- A few African countries have also imposed similar restrictions on entry into their territories.
- Russia and South Africa previously proposed localizing the production of Russian vaccines.
- The key setback for vaccines manufactured is the lack of approval by the World Health Organization.
On December 4, Russian President Vladimir Putin held a telephone conversation with South African President Cyril Ramaphosa.
According to the official Kremlin transcript, which hardly gives detailed information, “the presidents agreed to join efforts in fighting the coronavirus pandemic, in particular in view of the newly identified Omicron strain, and further discussed interaction within BRICS and trade and economic cooperation”.
The conversation took place against the backdrop of the current entry restrictions on travellers from southern African countries, due to the spread of a new Covid-19 variant (new B.1.1.529 variant) to the United States, Europe and Asia.
A few African countries have also imposed similar restrictions on entry into their territories. The southern African countries include Lesotho, Botswana, Zimbabwe, Mozambique, Namibia and Eswatini.
Russia and South Africa, which later joined in 2011, are both members of the BRICS, and since the outbreak of the coronavirus in December 2020, have discussed some aspects as well as the prospects for collaborative work in fighting the disease.
Russia and South Africa previously proposed localizing the production of Russian vaccines, but the key setback was that the vaccines were yet to be approved by the World Health Organization. As a result, there were neither concrete practical results nor effective collaboration between the two countries.
In contrast, China has made huge contributions to South Africa and many other African countries. It has further, at the November Ministerial Conference (FOCAC), authoritatively pledged a supply of one billion vaccines to Africa.
Within BRICS—Brazil, Russia, India, China and South Africa—the coronavirus has indeed affected them. China, with the highest 1.5 billion population, has at least, managed to keep Covid-19 under control. Russia with a population of about 145 million is itself struggling to control the spread of the virus. On the other hand, South Africa with a population of some 60 million, has the largest number of confirmed COVID-19 cases in Africa, but the lowest among the BRICS countries.
Among the five BRICS countries, China and India lead in the pursuit of economic spheres of influence worldwide. Chinese President Xi Jinping, delivering a speech via video link at the opening of the World Health Assembly, pledged US$2 billion to combat Covid-19.
Local Russian media such as Izvestia has reported that the BRICS expressed commitment and preparedness to help South Africa to study the new Omicron coronavirus variant and fight it during the BRICS International Forum held in early December.
President of BRICS International Forum, Purnima Anand, told Izvestia that Russia, India, China, and Brazil are now discussing ways to deliver aid to South Africa.
BRICS members are ready to support South Africa on all matters regarding the new variant, be it research or medical supplies, she told the newspaper, noting that it is important to stop Omicron before it is too late. In particular, India has put together a shipment of medical equipment and its Covishield vaccine for South Africa if these are needed.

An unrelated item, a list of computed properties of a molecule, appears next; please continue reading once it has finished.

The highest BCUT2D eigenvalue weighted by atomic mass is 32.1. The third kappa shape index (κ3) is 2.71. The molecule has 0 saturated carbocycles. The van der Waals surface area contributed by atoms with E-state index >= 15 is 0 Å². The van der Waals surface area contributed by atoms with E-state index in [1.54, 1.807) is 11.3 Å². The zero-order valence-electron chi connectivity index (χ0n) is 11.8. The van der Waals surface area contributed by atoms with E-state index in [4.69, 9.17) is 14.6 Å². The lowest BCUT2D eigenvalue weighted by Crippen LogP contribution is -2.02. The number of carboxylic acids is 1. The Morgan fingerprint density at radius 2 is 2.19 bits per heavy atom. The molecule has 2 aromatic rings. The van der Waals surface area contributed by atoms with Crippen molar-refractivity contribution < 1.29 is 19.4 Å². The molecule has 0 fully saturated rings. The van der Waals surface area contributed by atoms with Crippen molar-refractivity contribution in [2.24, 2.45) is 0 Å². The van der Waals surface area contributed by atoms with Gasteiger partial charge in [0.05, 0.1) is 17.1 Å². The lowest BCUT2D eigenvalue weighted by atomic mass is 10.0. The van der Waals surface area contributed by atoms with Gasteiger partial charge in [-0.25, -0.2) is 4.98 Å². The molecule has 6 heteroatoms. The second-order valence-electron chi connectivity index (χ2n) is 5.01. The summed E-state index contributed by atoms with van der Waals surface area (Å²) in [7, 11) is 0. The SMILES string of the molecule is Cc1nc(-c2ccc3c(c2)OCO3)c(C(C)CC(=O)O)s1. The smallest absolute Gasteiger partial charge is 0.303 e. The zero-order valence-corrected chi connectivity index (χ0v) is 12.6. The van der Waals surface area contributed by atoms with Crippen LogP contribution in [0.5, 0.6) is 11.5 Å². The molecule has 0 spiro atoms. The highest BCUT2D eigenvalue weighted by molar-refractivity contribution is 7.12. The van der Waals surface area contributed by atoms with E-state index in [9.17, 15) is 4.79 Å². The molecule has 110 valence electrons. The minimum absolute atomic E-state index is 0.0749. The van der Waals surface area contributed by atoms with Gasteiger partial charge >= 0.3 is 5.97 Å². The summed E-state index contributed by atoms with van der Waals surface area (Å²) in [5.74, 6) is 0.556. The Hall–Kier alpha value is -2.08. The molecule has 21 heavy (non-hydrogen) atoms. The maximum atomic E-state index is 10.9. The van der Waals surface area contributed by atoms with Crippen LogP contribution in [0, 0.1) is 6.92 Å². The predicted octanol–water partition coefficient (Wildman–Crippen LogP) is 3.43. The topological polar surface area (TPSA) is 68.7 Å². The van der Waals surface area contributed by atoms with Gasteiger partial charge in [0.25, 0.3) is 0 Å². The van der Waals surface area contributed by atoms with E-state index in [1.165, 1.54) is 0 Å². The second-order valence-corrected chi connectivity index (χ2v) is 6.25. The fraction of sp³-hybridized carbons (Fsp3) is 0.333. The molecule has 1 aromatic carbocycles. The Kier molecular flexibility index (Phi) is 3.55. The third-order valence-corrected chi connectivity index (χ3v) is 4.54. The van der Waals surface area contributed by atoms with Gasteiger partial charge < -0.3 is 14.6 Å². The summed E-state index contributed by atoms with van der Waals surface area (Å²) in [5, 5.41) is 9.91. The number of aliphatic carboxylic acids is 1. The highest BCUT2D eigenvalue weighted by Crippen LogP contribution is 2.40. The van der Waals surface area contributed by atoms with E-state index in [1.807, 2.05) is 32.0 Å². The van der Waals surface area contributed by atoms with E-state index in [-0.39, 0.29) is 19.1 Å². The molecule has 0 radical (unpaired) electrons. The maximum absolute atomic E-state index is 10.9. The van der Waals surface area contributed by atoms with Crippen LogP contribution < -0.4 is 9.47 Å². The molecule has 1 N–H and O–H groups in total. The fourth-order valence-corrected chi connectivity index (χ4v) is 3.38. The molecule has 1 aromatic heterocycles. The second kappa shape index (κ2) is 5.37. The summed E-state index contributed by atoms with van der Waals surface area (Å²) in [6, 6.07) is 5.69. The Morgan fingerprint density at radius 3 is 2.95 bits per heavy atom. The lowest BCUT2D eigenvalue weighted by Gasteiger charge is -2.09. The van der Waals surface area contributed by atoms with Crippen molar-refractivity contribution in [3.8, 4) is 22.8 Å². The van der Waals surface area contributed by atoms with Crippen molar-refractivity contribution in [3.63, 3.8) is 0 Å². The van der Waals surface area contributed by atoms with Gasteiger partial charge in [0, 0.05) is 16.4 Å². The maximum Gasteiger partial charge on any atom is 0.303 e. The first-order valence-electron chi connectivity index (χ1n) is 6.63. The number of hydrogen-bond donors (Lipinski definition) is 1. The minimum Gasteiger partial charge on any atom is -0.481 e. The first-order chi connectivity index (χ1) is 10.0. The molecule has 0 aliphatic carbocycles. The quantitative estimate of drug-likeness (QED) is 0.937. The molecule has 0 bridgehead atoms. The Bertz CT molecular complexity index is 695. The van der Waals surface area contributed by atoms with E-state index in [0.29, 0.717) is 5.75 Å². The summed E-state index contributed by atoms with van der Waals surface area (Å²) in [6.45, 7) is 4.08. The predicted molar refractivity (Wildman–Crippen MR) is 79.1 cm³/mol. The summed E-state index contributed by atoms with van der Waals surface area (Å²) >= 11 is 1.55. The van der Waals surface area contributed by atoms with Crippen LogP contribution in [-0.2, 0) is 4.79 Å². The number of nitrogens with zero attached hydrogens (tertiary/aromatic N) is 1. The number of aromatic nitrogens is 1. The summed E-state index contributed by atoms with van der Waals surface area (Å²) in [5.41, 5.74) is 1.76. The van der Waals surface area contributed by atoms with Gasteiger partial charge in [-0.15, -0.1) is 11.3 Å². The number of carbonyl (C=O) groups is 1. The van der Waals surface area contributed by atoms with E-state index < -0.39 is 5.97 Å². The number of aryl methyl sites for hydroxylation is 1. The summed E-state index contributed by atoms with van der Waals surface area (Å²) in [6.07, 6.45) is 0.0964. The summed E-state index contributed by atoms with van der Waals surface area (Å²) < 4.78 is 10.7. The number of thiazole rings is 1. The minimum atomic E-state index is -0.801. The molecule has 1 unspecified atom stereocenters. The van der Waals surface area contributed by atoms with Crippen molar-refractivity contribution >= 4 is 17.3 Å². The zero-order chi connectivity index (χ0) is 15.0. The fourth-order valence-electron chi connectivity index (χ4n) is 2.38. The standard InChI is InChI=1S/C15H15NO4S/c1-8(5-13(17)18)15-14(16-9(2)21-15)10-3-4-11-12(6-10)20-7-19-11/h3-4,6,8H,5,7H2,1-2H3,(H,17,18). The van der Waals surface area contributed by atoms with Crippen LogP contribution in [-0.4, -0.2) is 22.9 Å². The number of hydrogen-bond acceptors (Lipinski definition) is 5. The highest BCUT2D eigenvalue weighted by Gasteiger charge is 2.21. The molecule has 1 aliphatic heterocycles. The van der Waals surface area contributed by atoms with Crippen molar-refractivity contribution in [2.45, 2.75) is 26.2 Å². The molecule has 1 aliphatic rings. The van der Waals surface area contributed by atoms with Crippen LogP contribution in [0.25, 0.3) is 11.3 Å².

Further, Virologist Alexey Agranovsky told Izvestia that it could take three months to a year to determine how dangerous Omicron is. “We do not yet know whether Omicron can supplant the Delta strain, although theoretically this scenario cannot be ruled out. Omicron has not been studied enough to suggest that it is more easily tolerated than other variants. With 10 or 100 case histories tracked, there’s sketchy information, so it is impossible to talk about anything serious,” he emphasized.
Over these years, the BRICS has wanted to expand cooperation in the fight against infections and engage in the joint production and use of vaccines. Cooperation on countering infectious diseases has long been a priority for BRICS. For instance, the final declaration of the 2015 BRICS summit in Ufa, Russia, contains instructions by the leaders to work on managing the risk of Covid-19 outbreaks.
In fact, the joint declaration stated: “We commend the efforts made by the BRICS countries to contribute to enhanced international cooperation to support the efforts of countries to achieve their health goals, including the implementation of universal and equitable access to health services, and ensure affordable, good-quality service delivery while taking into account different national circumstances, policies, priorities and capabilities.”
During the discussions at the heads of state-level and ministerial levels, the countries only agreed to continue providing mutual support in activities to prevent and treat the novel coronavirus infection Covid-19, as well as to create favourable conditions for the supply of deliveries of medications and diagnostic materials, immune-biological preparations, and medical equipment.
There were also talks on efforts to strengthen international institutions, joint efforts to combat new challenges and threats, including the Covid-19 pandemic, and cooperation between the five states at multilateral fora. In the context of the current epidemiological situation, the BRICS has often expressed solidarity and hope to improve the healthcare systems.
India currently holds the 13th BRICS Chairmanship, which ends in December, and has to pass on to China for the 14th BRICS directorship starting January 2022. The five BRICS countries together represent over 3.1 billion people or about 40 per cent of the world population. By and large, the coronavirus pandemic has taken a huge toll in Brazil, Russia, India, China and South Africa (BRICS).